When Max Planck accidentally discovered quantum theory, he kick-started the most significant scientific revolution of the 20th century; his colleague, Wilhelm Röntgen's experiments with cathode rays led inadvertently to the discovery of X-rays, which ultimately revolutionised modern medical practice; and US physicists at Bell Labs, Arno Penzias and Robert Wilson, detected cosmic wave background radiation -- the echo of the Big Bang -- when trying to get rid of the annoying noise being picked up by their microwave receiver.
Would today's physicists, plagued by the publish-or-perish ethic, have the same freedom to explore their findings?
Buchanan looks at suggestions that scientists themselves could take a financial risk in speculative research depending on whether they do or do not think it will pay off, as well as proposals - through, say, 10-year fellowships - that allow scientists to pursue really "hard", long-standing problems without the pressure for rapid results.
They also tackle the emergence of "econophysics", which originally stemmed from research at the Santa Fe Institute in New Mexico. In the article, Jean-Philippe Bouchaud, head of research at Capital Fund Management, explains how "Econophysics" seeks to construct a much more complete picture of the economy through power-laws and "toy" models inspired by physics. Going beyond our flawed classical understanding of economics, which assumes that the markets act rationally, it is an example of truly innovative, inter-disciplinary physics that could change the way we view our world.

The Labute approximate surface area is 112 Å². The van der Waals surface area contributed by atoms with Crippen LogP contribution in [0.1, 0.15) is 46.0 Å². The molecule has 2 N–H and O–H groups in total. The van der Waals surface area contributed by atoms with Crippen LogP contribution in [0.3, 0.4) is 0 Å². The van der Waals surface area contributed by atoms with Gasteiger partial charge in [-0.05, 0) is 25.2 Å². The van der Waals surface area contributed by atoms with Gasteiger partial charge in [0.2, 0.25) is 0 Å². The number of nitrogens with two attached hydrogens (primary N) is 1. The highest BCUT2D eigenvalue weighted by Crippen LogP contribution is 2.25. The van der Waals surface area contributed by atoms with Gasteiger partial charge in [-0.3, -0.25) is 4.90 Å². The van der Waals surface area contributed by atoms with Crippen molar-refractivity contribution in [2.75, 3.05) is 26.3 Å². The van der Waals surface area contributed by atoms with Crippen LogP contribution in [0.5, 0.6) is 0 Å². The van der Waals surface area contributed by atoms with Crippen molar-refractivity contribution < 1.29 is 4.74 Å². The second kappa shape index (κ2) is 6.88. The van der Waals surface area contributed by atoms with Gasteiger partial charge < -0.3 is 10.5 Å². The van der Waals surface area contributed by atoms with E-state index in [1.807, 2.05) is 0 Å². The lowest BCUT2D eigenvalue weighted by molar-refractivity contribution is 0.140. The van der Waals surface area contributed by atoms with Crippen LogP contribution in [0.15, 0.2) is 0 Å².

As Buchanan writes, "The price to pay for not moving to re-establish [scientific] independence will lie in a failure to realise the huge and unpredictable discoveries that move science forward most in the long term – discoveries made possible only when individuals leap out of what is comfortable and accepted, and wander out into spaces unknown."
Jean-Philippe Bouchaud, 'The (unfortunate) complexity of the economy", Physics World, April 2009